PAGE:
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I Despise the USA Tax System SO Much
Old 05-11-2020, 02:50 PM   #1
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I Despise the USA Tax System SO Much

I usually support the theory that you should not complain about paying a lot of tax. It usually means you make a lot of money. What I REALLY hate is how we get there.

Macro gripes:

1) We do not teach people (in school or otherwise) how to do their taxes.
2) It is nearly impossible to calculate your own taxes and be confident you got it right. I do it every year and I'm never that confident. Likewise, most of my colleagues complain that their tax pros often get it wrong.
3) It is nearly impossible to anticipate how certain actions will affect your taxes. You can anticipate the things you know about (like your tax bracket), but not the things you dont (e.g., AMT, NIIT)
4) It is nearly impossible to plan for future taxes unless your income is incredibly stable/predictable. If you mutual fund capital gains distributions vary, or work bonus varies, etc - it is not possible.
5) Many things are tied to an AGI or MAGI which makes no sense. Why should my ability to get a certain credit, rest on the decision to contribute to tIRA or Roth?
6) Tax cliffs. They MIGHT be OK if you could predict everything to the dollar, but you cant. So many ER people doing ROTH conversions, I have no idea how you do that calculation so accurately. My AGI varies.
7) We have a system that encourages complexity. Companies want to keep it complex so you will pay them.

Cases in point:

1) AMT is just the stupidest thing. And the fact that in mostly affects the well off, but not the rich/uber rich is annoying.
2) Net Investment Income Tax. I suspect a fair amount more people will be hit with this in 2020. To repeat myself, I'm not all that opposed to the progressive tax system, but stop lobbing surprises. Should I have known? I dunno.
3) Some people were counting on things like AOTC credits. But - if this happens to be the year you unload some equities, then your AGI will be too high.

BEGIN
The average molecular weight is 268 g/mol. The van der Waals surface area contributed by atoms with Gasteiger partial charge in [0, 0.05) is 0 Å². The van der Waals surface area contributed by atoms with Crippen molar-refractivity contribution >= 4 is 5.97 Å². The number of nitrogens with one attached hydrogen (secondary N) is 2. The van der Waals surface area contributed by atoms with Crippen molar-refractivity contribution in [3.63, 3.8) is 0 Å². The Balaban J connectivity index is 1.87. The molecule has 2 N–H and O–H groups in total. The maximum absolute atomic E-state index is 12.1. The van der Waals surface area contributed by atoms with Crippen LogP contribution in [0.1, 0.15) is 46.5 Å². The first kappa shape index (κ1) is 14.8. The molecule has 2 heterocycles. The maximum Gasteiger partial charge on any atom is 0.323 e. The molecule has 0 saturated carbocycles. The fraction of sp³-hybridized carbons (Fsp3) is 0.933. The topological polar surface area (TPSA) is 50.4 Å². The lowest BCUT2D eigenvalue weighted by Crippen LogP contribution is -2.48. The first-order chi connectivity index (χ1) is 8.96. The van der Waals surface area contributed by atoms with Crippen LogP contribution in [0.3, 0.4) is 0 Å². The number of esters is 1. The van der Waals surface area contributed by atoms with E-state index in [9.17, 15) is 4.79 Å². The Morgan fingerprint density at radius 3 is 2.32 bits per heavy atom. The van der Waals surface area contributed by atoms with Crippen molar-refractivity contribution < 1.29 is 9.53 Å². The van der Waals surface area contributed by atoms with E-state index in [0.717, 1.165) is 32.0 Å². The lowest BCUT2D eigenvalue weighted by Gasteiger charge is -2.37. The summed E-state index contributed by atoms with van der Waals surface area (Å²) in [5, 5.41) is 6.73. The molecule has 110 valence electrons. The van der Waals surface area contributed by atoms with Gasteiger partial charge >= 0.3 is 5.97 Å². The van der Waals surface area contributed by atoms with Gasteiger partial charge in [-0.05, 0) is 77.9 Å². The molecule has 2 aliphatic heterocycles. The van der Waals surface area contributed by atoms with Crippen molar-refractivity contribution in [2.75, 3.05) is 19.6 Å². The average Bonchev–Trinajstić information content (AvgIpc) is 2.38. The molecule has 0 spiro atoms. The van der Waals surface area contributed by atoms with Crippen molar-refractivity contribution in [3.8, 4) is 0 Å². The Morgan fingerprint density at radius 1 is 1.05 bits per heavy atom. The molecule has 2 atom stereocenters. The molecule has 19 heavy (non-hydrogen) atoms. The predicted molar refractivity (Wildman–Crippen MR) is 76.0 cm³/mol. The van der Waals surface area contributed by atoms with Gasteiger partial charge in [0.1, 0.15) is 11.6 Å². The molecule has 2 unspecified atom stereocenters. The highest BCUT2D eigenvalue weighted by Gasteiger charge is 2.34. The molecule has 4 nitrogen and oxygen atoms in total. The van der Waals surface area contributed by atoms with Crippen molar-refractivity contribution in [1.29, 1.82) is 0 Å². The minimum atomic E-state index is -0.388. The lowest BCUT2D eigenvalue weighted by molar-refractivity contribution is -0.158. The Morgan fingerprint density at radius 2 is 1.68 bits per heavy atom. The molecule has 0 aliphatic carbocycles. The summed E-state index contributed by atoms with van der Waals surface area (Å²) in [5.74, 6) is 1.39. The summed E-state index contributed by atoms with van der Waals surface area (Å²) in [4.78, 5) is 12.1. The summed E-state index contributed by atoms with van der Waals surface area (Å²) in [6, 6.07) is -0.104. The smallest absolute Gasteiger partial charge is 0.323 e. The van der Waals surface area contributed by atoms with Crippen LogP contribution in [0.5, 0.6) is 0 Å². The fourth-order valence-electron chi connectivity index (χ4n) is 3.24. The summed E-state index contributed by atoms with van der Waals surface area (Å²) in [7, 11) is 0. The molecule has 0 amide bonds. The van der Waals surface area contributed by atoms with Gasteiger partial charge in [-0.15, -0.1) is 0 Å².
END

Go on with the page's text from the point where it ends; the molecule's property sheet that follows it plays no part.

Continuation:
4) Repayments are a joke. You can literally be overpaid by your employer in one year, pay it back in the next year, and lose the difference in tax.
5) The concept of allowances (w4) was terrible and is now a joke. Yes, they are gone from the new w-4 but they are still built into the withholding tables and they are not gone from the W-4P

Specifics:

I decided to take some money out of the market. Happy I got gains, but believe it has thrown me into AMT and NIIT. Not only that, but it probably disqualified me for AOTC or other credits. I've been able to figure out NIIT, but not AMT (which I have had to pay before). Turbo Tax is telling me how much I will have to pay, but not why (what-if worksheet)

What I would do differently:

Make better use of the Turbo Tax what-if worksheet before taking actions. However, that is very difficult if you don't know that years numbers.
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Old 05-11-2020, 02:56 PM   #2
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The tax code is extremely complex, and it's a well-known concept that even the IRS can't consistently interpret it. I like the way they do it in Japan: taxes are withheld from each paycheck, and unless you sell stock, there's generally no need to file annual tax returns. Our politicians and special interest groups are responsible for our tax code and complexity.
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Old 05-11-2020, 03:09 PM   #3
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The tax code is extremely complex, and it's a well-known concept that even the IRS can't consistently interpret it. I like the way they do it in Japan: taxes are withheld from each paycheck, and unless you sell stock, there's generally no need to file annual tax returns. Our politicians and special interest groups are responsible for our tax code and complexity.
Isn't the Japanese way biased against paycheck workers and lets slide anybody who gets money otherwise? Like... businesses...? People who sell a little this and a little that? Or does their income tax law apply only to earned wage-type income?

Special Interests are responsible to everything in this country. Politicians are responsible only to the extent they are paid BY the Special Interests. And the Courts have said that is the same thing as writing a poem or going to church.

This nonsense could stop but it's like the weather. Everybody complains about it but nobody does anything about it. Except we can't really do anything about the weather.
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Old 05-11-2020, 03:30 PM   #4
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The tax code is extremely complex, and it's a well-known concept that even the IRS can't consistently interpret it. Our politicians and special interest groups are responsible for our tax code and complexity.
IMO it's criminal how complex our tax codes are, thanks to politicians & special interests meddling. There is no reason it couldn't be a lot easier. It should be possible for the average citizen to understand and file their own taxes, but I doubt many can.